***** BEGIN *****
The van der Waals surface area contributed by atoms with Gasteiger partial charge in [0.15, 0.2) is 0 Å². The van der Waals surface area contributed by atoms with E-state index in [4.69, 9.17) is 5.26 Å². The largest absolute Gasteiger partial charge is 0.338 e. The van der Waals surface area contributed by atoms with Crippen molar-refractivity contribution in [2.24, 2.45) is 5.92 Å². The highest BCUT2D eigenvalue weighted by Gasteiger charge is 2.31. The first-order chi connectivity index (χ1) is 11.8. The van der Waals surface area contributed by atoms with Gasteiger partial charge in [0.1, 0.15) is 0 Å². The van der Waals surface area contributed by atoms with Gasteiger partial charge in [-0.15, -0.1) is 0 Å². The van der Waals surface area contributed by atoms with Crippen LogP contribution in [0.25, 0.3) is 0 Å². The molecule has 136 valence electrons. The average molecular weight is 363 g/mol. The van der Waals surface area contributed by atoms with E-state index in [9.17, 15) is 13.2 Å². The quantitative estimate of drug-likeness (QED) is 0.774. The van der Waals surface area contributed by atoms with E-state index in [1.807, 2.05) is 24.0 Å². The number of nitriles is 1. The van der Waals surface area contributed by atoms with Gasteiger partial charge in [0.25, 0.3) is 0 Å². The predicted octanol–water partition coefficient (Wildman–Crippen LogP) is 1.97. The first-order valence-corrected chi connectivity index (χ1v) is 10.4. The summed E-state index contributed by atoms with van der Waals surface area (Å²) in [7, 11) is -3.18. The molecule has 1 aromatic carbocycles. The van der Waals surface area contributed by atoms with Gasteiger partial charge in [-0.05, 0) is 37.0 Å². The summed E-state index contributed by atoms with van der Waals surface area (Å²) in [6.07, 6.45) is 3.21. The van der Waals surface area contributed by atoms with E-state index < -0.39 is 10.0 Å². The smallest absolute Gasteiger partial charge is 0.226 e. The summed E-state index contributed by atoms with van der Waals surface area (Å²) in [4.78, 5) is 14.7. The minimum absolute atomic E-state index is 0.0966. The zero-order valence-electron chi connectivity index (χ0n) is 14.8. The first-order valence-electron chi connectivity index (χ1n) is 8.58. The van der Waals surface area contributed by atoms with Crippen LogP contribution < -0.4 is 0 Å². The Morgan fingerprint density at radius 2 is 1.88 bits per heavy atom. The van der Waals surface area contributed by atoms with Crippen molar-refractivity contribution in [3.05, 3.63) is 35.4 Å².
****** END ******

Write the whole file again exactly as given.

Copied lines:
The van der Waals surface area contributed by atoms with Gasteiger partial charge in [0.15, 0.2) is 0 Å². The van der Waals surface area contributed by atoms with E-state index in [4.69, 9.17) is 5.26 Å². The largest absolute Gasteiger partial charge is 0.338 e. The van der Waals surface area contributed by atoms with Crippen molar-refractivity contribution in [2.24, 2.45) is 5.92 Å². The highest BCUT2D eigenvalue weighted by Gasteiger charge is 2.31. The first-order chi connectivity index (χ1) is 11.8. The van der Waals surface area contributed by atoms with Gasteiger partial charge in [0.1, 0.15) is 0 Å². The van der Waals surface area contributed by atoms with Gasteiger partial charge in [-0.15, -0.1) is 0 Å². The van der Waals surface area contributed by atoms with Crippen LogP contribution in [0.25, 0.3) is 0 Å². The molecule has 136 valence electrons. The average molecular weight is 363 g/mol. The van der Waals surface area contributed by atoms with E-state index in [9.17, 15) is 13.2 Å². The quantitative estimate of drug-likeness (QED) is 0.774. The van der Waals surface area contributed by atoms with E-state index in [1.807, 2.05) is 24.0 Å². The number of nitriles is 1. The van der Waals surface area contributed by atoms with Gasteiger partial charge in [0.25, 0.3) is 0 Å². The predicted octanol–water partition coefficient (Wildman–Crippen LogP) is 1.97. The first-order valence-corrected chi connectivity index (χ1v) is 10.4. The summed E-state index contributed by atoms with van der Waals surface area (Å²) in [7, 11) is -3.18. The molecule has 1 aromatic carbocycles. The van der Waals surface area contributed by atoms with Gasteiger partial charge in [-0.05, 0) is 37.0 Å². The summed E-state index contributed by atoms with van der Waals surface area (Å²) in [6.07, 6.45) is 3.21. The van der Waals surface area contributed by atoms with E-state index < -0.39 is 10.0 Å². The smallest absolute Gasteiger partial charge is 0.226 e. The summed E-state index contributed by atoms with van der Waals surface area (Å²) in [4.78, 5) is 14.7. The minimum absolute atomic E-state index is 0.0966. The zero-order valence-electron chi connectivity index (χ0n) is 14.8. The first-order valence-electron chi connectivity index (χ1n) is 8.58. The van der Waals surface area contributed by atoms with Crippen LogP contribution < -0.4 is 0 Å². The Morgan fingerprint density at radius 2 is 1.88 bits per heavy atom. The van der Waals surface area contributed by atoms with Crippen molar-refractivity contribution in [3.05, 3.63) is 35.4 Å².